First Grapes Are In!

November 14, 2019

First Grapes Are In!

First Assessment of the Fruit

 

So, the first fruit is in. Pinot Noir. Fabulous condition. Not so fabulous chemistry.

OK so here is your first winemaker speak.

pH – 3.94

TA – 5.1 g/L

Malate 3.00 g/L

Tartaric 4.1 g/L

Brix 24.8

Yeast assimilable nitrogen 421 ppm as nitrogen

Potassium 2240 ppm

Wine Chemistry Refresher

Why is the chemistry not so fabulous?

We will try to keep it pedestrian. You may remember from your high school / college basic chemistry pH is a “measure of the hydrogen ion concentration”, that is it is a measure of the “acidity”. The higher the number value, the LESS acidity. Water is pH 7, a VERY strong acid is pH 1.

In our world “things” have to live within very strictly controlled biological controls of which pH is one.  More microbiological / biological systems “prefer” pH’s closer to “neutral” (that is 7) than not. Living things can adapt and carve out a niche by surviving harsh conditions to the exclusion of others. Yeasts and bacteria are no different, and many yeasts and bacteria (“bugs”) have adapted to the conditions of wine. Generally, wine is pretty difficult for most “bugs” due to its low pH and elevated alcohol levels.

But even within that realm, there are “optimal” conditions for these specialized species. Wine tends to “ferment cleaner” (that is without off smells) at pH’s closer to 3.5 or so …. (EVERYTHING is relative) Of course all these things have limits.

One of the acids in wine, malic acid, is fermentable. That is, it’s metabolized by wine bacteria (the secondary or malolactic fermentation) to a “less acidic” acid, lactic acid. So, the resulting wine can / will be less acidic than the juice, and the pH may rise. This may increase the “tactile” perception, and perhaps shade the red wine a little darker (blue shift), but for now the main focus is the health of the ferment. So, it looks like the addition of a little “fruit acid” (tartaric acid) will drop the pH and slightly increase the tartaric acid level. At the very least it will move some of the chemistry towards “optimal” for the yeasts.

Although the pH will necessarily “show” in an organoleptic way (“taste / feel”) what usually is noticed in tasting is the “mouth acids” (tartaric /malic), so one must consider how the end result is to present itself in making these decisions. Also note the malic acid levels would be considered pretty high for this juice, and if fermented completely, could have quite an effect on the end “acidity” perception of the wine.

The sugar level “brix” is essentially a density measurement of the amount of sugar in the juice (dissolved solids). We also get an assay of the actual amount of glucose in the juice sample in considering the projected alcohol level of the resulting wine. An ESTIMATE of the projected alcohol level is approximately 58% of the “sugar” will covert to ethanol (note there are many factors that influence the actual ethanol production, but this is a good ball park estimate, without getting too technical)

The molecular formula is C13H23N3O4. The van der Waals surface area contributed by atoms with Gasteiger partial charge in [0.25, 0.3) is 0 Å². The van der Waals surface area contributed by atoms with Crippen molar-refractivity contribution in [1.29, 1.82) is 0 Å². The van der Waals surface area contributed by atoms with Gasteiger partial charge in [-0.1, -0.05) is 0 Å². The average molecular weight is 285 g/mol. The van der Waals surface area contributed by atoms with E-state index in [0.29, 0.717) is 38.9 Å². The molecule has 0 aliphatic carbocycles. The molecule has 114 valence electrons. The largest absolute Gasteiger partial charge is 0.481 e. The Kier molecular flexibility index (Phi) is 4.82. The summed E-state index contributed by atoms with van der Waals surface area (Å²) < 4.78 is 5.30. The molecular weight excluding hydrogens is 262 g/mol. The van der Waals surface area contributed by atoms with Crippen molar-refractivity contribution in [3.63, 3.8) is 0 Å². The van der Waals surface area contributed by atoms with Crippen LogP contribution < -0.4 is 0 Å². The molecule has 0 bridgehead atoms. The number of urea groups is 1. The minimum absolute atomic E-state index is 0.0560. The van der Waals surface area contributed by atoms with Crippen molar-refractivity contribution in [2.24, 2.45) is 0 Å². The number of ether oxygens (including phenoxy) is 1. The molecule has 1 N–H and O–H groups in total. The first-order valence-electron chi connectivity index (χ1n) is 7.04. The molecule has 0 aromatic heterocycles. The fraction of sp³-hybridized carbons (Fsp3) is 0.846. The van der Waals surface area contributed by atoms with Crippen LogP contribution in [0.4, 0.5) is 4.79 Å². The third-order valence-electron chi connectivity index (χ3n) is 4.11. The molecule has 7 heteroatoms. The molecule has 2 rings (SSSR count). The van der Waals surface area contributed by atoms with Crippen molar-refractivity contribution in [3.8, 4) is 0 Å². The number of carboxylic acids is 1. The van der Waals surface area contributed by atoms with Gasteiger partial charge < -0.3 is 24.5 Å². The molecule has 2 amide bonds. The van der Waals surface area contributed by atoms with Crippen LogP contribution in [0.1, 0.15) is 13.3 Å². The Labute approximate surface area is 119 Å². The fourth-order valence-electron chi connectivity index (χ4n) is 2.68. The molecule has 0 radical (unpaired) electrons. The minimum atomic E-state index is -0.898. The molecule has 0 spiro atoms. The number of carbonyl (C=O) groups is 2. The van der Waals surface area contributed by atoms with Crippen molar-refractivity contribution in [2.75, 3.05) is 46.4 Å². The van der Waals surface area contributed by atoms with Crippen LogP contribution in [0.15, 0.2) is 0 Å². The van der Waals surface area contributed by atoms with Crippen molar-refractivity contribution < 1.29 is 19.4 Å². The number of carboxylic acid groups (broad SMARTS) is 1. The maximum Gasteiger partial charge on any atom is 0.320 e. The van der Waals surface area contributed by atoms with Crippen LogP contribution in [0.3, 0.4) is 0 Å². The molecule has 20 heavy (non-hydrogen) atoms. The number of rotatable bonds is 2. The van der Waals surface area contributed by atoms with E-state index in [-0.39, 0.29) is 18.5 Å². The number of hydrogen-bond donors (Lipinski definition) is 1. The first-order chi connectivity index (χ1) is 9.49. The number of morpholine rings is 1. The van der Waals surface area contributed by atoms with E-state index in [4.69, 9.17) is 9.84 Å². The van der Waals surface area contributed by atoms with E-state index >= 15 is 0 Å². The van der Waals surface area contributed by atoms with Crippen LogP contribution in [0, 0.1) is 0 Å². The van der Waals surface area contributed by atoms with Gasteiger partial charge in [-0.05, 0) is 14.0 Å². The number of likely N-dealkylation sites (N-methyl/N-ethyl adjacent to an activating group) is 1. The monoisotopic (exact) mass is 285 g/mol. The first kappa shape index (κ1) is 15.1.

Finally, we see potassium level, again this value is a bit high. This may be of some concern because of the interplay between some of the “fruit acid” (tartaric) and the potassium. The relationship between the tartaric acid, that is in its “conjugate base” form and the free potassium in solution, you can get the two species wanting to combine, which forms potassium bitartrate, which is ( for those of you who bake ) “ cream of tartar.

Just to back up just a bit. If you again remember from your early chemistry that in a (aqueous) solution, a weak acid (like tartaric) will dissociate to its anion and cationic forms. In the case of tartaric acid, it will “free its hydrogen” ion, and upon doing so will free its “conjugate” (or companion “base”)  which is the tartrate.  The potassium ions free in solution can (and will to some extent) COMBINE with those “tartrate” ions and form a solid potassium bitartrate. We see this in the form of fine crystals on some corks and bottles as the wine ages. Simplistically, the more potassium ions you have, the “more likely” they will form “tartrates” or in wine speak (the wine is unstable)

So going back to the beginning of the discussion, by adding tartaric acid (to drive the pH down) one is adding more “precipitable acid” to the mix. In other words to attempt to solve one problem, you may be introducing another (which you will have to solve later) And yes it IS possible to remove some of the potassium, but doing so may unbalance the acidity. At cellar temperatures almost all wines will slowly (the reaction is generally fairly slow) “throw tartrates”.

The nitrogen levels are there to show some of the more important metabolizable compounds utilized by yeasts as they grow/multiply. Nitrogen metabolism is important as the yeasts need to build quite a good amount of amino acids and other nitrogen containing compounds to remain healthy during the stress of the ferment. The juice is considered to have a goodly amount of nitrogen, not deficient in any sense.




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